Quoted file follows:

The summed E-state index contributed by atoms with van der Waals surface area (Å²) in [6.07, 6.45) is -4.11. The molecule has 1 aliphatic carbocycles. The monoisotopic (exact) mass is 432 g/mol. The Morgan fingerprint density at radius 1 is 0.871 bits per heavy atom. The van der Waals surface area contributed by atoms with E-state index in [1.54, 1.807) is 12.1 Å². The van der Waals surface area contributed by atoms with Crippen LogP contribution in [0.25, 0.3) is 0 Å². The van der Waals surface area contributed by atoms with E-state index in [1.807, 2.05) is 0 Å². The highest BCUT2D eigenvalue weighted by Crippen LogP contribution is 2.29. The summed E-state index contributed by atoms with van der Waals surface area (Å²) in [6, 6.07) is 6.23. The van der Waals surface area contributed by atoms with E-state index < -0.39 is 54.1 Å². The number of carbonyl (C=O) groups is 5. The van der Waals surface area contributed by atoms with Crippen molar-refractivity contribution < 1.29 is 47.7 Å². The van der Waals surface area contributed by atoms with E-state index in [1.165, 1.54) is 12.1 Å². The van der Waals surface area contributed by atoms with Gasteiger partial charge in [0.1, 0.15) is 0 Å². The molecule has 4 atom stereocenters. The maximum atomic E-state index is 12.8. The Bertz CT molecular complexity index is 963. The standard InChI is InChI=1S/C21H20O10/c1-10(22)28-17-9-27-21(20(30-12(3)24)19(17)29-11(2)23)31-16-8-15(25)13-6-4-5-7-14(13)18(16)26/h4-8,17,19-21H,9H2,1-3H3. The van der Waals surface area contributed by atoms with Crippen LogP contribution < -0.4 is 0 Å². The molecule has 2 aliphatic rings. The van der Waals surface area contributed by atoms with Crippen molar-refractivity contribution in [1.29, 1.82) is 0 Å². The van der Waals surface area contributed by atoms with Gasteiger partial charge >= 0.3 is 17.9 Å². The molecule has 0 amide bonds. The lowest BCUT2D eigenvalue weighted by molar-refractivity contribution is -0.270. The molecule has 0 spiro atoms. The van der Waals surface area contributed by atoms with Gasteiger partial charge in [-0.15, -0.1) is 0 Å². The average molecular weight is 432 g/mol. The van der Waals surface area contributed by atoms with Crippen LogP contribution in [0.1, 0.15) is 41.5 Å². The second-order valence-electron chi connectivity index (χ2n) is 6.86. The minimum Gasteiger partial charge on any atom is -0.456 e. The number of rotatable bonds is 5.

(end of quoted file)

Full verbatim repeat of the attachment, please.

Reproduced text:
The summed E-state index contributed by atoms with van der Waals surface area (Å²) in [6.07, 6.45) is -4.11. The molecule has 1 aliphatic carbocycles. The monoisotopic (exact) mass is 432 g/mol. The Morgan fingerprint density at radius 1 is 0.871 bits per heavy atom. The van der Waals surface area contributed by atoms with E-state index in [1.54, 1.807) is 12.1 Å². The van der Waals surface area contributed by atoms with Crippen LogP contribution in [0.25, 0.3) is 0 Å². The van der Waals surface area contributed by atoms with E-state index in [1.807, 2.05) is 0 Å². The highest BCUT2D eigenvalue weighted by Crippen LogP contribution is 2.29. The summed E-state index contributed by atoms with van der Waals surface area (Å²) in [6, 6.07) is 6.23. The van der Waals surface area contributed by atoms with E-state index < -0.39 is 54.1 Å². The number of carbonyl (C=O) groups is 5. The van der Waals surface area contributed by atoms with Crippen molar-refractivity contribution < 1.29 is 47.7 Å². The van der Waals surface area contributed by atoms with E-state index in [1.165, 1.54) is 12.1 Å². The van der Waals surface area contributed by atoms with Gasteiger partial charge in [0.1, 0.15) is 0 Å². The molecule has 4 atom stereocenters. The maximum atomic E-state index is 12.8. The Bertz CT molecular complexity index is 963. The standard InChI is InChI=1S/C21H20O10/c1-10(22)28-17-9-27-21(20(30-12(3)24)19(17)29-11(2)23)31-16-8-15(25)13-6-4-5-7-14(13)18(16)26/h4-8,17,19-21H,9H2,1-3H3. The van der Waals surface area contributed by atoms with Crippen LogP contribution < -0.4 is 0 Å². The molecule has 2 aliphatic rings. The van der Waals surface area contributed by atoms with Crippen molar-refractivity contribution in [1.29, 1.82) is 0 Å². The van der Waals surface area contributed by atoms with Gasteiger partial charge >= 0.3 is 17.9 Å². The molecule has 0 amide bonds. The lowest BCUT2D eigenvalue weighted by molar-refractivity contribution is -0.270. The molecule has 0 spiro atoms. The van der Waals surface area contributed by atoms with Gasteiger partial charge in [-0.15, -0.1) is 0 Å². The average molecular weight is 432 g/mol. The van der Waals surface area contributed by atoms with Crippen LogP contribution in [0.1, 0.15) is 41.5 Å². The second-order valence-electron chi connectivity index (χ2n) is 6.86. The minimum Gasteiger partial charge on any atom is -0.456 e. The number of rotatable bonds is 5.